What makes a great broadcaster?

Last week many people were sad to hear that the Irish broadcaster, Terry Wogan, had died. Not only were fans upset, but also leading broadcasters – colleagues and admirers of Wogan.


There is a huge amount ANYONE can learn about communicating and engaging with their audience whether they are speaking face to face, are on a conference call, are podcasting, presenting, public speaking… In this week’s Superstar Communicator Podcast  I share top tips – based upon Wogan’s talent and observations from his colleagues, on how to engage an audience. Listen here.

As you can see in the image above, some of my artistes from Viva Live Music met Terry at events. He was always interested in them and wanted to know about them. He was exactly the same as he was on the radio and TV. Full of charm, charisma and INTERESTED in others (or his audience).

Here is a summary of the points made in the podcast.

  1. Wogan had the most wonderful voice: which was gorgeous and really easy to listen to. It is easier to listen to a voice that is pleasant to listen to. And a speaking style that doesn’t distract the listener.
  2. Wogan spoke clearly and relatively slowly. Like everyone, he had an accent, but it wasn’t a very strong one, and was certainly very clear to the UK audience. Of the podcasters I listen to from all over the world, the ones I continue to listen to also speak very clearly and not too quickly. If you want to engage an international audience, you need to to this.
  3. Wogan had the attitude that he was speaking to one person in a conversation rather than focusing on the number of people listening to him. His genius was that plenty of his audience felt he was speaking to them. He knew his audience and what they wanted. Rather like podcasters who do a listener ‘avatar’ (something I recommend), he knew what made them tick.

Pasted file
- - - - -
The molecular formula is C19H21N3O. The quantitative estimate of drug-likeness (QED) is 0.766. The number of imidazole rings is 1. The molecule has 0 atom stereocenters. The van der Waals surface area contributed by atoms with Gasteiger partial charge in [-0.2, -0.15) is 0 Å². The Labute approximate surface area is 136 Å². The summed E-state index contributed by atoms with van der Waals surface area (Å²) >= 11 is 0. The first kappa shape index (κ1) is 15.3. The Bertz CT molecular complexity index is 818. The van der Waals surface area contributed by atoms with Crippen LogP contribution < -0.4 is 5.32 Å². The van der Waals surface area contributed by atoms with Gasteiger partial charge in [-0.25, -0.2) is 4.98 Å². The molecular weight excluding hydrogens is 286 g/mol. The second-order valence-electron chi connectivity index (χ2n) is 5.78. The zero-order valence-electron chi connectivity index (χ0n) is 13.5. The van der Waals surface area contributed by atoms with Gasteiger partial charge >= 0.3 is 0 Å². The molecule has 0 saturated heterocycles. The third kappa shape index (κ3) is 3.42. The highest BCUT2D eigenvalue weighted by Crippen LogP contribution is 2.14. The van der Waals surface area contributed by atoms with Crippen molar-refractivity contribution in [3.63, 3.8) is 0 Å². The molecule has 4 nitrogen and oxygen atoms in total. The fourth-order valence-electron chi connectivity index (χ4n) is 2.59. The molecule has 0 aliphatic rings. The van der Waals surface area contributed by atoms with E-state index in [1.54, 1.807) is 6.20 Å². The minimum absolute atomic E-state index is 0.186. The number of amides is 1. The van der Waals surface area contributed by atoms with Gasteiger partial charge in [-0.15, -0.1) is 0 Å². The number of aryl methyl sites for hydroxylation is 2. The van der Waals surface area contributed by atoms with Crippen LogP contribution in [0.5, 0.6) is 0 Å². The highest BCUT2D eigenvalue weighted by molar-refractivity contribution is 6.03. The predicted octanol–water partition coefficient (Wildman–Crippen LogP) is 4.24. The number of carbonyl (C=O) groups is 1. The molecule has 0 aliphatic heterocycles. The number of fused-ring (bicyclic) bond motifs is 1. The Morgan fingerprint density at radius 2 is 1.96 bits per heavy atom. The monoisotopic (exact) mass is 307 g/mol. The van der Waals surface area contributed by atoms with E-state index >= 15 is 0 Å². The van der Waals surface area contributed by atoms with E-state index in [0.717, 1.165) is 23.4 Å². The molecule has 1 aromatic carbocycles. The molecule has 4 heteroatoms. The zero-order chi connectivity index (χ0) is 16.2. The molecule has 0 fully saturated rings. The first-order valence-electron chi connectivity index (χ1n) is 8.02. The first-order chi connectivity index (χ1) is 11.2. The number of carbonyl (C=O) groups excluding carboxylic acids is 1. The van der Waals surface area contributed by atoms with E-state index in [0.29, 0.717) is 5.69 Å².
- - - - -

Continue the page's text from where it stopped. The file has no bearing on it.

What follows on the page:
4. Before the marketer’s term “Tribe” had been developed, Wogan had created his own tribe; with in jokes, nicknames and even a tribe name: the TOGS. The TOGS felt a genuine ownership to the tribe. Wogan KNEW his audience and that was what made him so effective.
  5. His persona in real life was exactly the same as on the radio. He had no ‘performance’ person and real life. You got what you saw (or heard). Given his longevity as a broadcaster, it is no surprise that he was authentic. And audiences, whether they are listening to a broadcast or podcast, or are there in front of the speaker, engage more readily with someone who is authentic and truthful.
  6. He was aware that listeners were doing other things whilst listening to him. Rather like the audience playing with their mobile phones during a presentation, he knew his audience might be doing the washing up, driving to work or even getting their children ready for school. He wasn’t ‘precious’ about this, but understood he would have to work harder with the content: varying the pace and re-engaging with the audience throughout the broadcast. Isn’t that what we need to do when presenting??
  7. And finally he made sure he ENTERTAINED! Of course Wogan was in show business so there was slightly more jazz hand techniques than a more serious topic that you might be presenting or sharing. Ensure you make it interesting with the delivery of your content.

Listen to the podcast here.

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The post What makes a great broadcaster? appeared first on The Executive Voice Speaking Coach.

Susan Heaton-Wright
About the author

Susan Heaton Wright is a former opera singer who works with successful individuals and teams to make an impact with their voices and physical presence. Using her experience in using the voice and performing on stage, she works with people to improve their performances in a range of business situations; from meeting skills and on the telephone, to public speaking, presentations and appearing on the media.

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